“As we work together with our federal partners to gain a more complete understanding of this virus and its transmission, it is necessary to re-evaluate, refine, and enhance the measures being taken on Michigan farms to lower the risk of introducing this disease to animals,” said State Veterinarian Nora Wineland, DVM, MS, DACVPM. “By limiting the opportunities for vulnerable species to be exposed to the virus, we can better protect animal health throughout the state.” 

“Recent testing by the Food and Drug Administration has shown that consuming pasteurized dairy remains safe,” said Elizabeth Hertel, Michigan Department of Health and Human Services director. “We know pasteurization is effective in inactivating HPAI in milk, and milk sold in stores in Michigan is pasteurized. It’s important to make sure the milk products you eat and drink are pasteurized. Overall, the risk HPAI poses to the public remains low.”

According to the U.S. Department of Agriculture’s Animal and Plant Health Inspection Service, the Food and Drug Administration, and Centers for Disease Control and Prevention, the commercial milk supply remains safe due to federal animal health requirements and pasteurization. Federal experts continue to stress there is no concern about the safety of the commercial milk supply or that this circumstance poses any increased risk to consumer health. 

“The poultry and dairy industry are two of the most important agriculture industries across Michigan and biosecurity procedures to mitigate the spread of this virus are vital,” said Dr. Nancy Barr, Executive Director of the Michigan Allied Poultry Industries. “The actions taken today by MDARD reflect the seriousness of the situation facing our industries. MDARD and MAPI will continue to work together to support poultry producers and dairy farmers.”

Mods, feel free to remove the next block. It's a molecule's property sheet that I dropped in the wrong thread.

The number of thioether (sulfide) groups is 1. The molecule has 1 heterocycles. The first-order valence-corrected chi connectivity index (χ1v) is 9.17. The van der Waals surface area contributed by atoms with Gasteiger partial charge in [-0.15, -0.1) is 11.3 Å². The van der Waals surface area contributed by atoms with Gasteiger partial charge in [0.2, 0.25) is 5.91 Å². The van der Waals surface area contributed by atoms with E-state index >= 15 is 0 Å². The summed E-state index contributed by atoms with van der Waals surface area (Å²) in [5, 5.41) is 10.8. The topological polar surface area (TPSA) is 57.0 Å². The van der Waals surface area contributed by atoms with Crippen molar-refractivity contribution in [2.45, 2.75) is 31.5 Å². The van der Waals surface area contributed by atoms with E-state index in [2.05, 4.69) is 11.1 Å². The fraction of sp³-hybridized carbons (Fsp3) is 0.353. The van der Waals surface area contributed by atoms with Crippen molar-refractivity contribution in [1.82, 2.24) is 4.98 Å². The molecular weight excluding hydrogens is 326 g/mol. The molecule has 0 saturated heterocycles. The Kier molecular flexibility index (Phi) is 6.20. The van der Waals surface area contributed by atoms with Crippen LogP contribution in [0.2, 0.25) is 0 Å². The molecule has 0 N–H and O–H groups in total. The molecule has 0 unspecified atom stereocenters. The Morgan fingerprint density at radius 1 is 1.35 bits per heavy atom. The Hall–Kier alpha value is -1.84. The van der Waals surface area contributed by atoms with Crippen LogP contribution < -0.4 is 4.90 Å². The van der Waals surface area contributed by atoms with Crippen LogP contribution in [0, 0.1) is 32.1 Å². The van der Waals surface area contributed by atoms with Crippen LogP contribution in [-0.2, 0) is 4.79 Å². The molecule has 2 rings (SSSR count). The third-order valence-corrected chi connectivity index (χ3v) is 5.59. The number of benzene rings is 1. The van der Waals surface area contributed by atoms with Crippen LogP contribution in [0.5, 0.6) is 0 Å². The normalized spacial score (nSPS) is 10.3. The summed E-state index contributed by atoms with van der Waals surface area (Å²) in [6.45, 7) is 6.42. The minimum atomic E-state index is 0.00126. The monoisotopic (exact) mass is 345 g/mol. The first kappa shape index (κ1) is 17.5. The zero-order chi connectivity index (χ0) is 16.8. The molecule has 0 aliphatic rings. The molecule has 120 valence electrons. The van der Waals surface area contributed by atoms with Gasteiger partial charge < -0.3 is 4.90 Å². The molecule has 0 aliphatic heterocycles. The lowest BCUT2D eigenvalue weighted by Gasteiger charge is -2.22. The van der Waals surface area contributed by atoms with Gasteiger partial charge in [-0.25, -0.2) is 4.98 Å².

"The Michigan Association of Fairs and Exhibitions is grateful for MDARD's leadership and guidance surrounding the ongoing HPAI outbreak. Michigan's fairs showcase the best of Michigan agriculture, but we first and foremost want the public and animals to be safe. By taking these actions today, it's hoped that poultry exhibitors can still participate in fair activities once circumstances have improved,” said John Schut, Executive Director of Michigan Association of Fairs and Exhibitions.  

“Significant collaborative work is currently underway in Michigan and across the nation to better understand how the virus is spreading within and across herds. MDARD, the MSU Veterinary Diagnostic Laboratory and epidemiologists from the College of Veterinary Medicine are partnering to gather information that will guide the local and national response to the ongoing outbreak. As these studies advance, it is vital to implement stringent biosecurity measures to mitigate virus transmission within our state,” said Douglas Freeman, Interim Dean, MSU College of Veterinary Medicine.  

In the coming days, additional details and guidelines will be made available on MDARD continues diligently working with local, state, and federal partners to quickly respond to reports of HPAI, mitigate the spread of the disease, and provide outreach.     

To view order, click the link below: 

HPAI-Risk-Reduction-Response-Order.pdf (

Additional resources can also be found at  


Video: 5/1 Update: Highly Pathogenic Avian Influenza Detected in Michigan Dairy Herd (YouTube)